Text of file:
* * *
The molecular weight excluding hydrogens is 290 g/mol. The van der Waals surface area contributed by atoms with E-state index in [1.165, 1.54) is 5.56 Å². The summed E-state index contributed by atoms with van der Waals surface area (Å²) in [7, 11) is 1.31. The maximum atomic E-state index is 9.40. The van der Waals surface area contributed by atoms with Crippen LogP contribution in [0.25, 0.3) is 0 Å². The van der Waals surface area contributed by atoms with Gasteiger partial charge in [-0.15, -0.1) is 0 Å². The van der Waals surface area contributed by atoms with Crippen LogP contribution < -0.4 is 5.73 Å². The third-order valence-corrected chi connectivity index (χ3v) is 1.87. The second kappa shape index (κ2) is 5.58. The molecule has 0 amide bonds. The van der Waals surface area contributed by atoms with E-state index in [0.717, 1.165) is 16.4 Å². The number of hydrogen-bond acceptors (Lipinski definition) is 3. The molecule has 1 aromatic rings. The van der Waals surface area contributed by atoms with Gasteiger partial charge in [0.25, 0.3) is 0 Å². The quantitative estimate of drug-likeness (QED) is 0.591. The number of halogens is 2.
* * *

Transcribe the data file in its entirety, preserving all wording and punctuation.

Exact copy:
The molecular weight excluding hydrogens is 290 g/mol. The van der Waals surface area contributed by atoms with E-state index in [1.165, 1.54) is 5.56 Å². The summed E-state index contributed by atoms with van der Waals surface area (Å²) in [7, 11) is 1.31. The maximum atomic E-state index is 9.40. The van der Waals surface area contributed by atoms with Crippen LogP contribution in [0.25, 0.3) is 0 Å². The van der Waals surface area contributed by atoms with Gasteiger partial charge in [-0.15, -0.1) is 0 Å². The van der Waals surface area contributed by atoms with Crippen LogP contribution < -0.4 is 5.73 Å². The third-order valence-corrected chi connectivity index (χ3v) is 1.87. The second kappa shape index (κ2) is 5.58. The molecule has 0 amide bonds. The van der Waals surface area contributed by atoms with E-state index in [0.717, 1.165) is 16.4 Å². The number of hydrogen-bond acceptors (Lipinski definition) is 3. The molecule has 1 aromatic rings. The van der Waals surface area contributed by atoms with Gasteiger partial charge in [0.25, 0.3) is 0 Å². The quantitative estimate of drug-likeness (QED) is 0.591. The number of halogens is 2.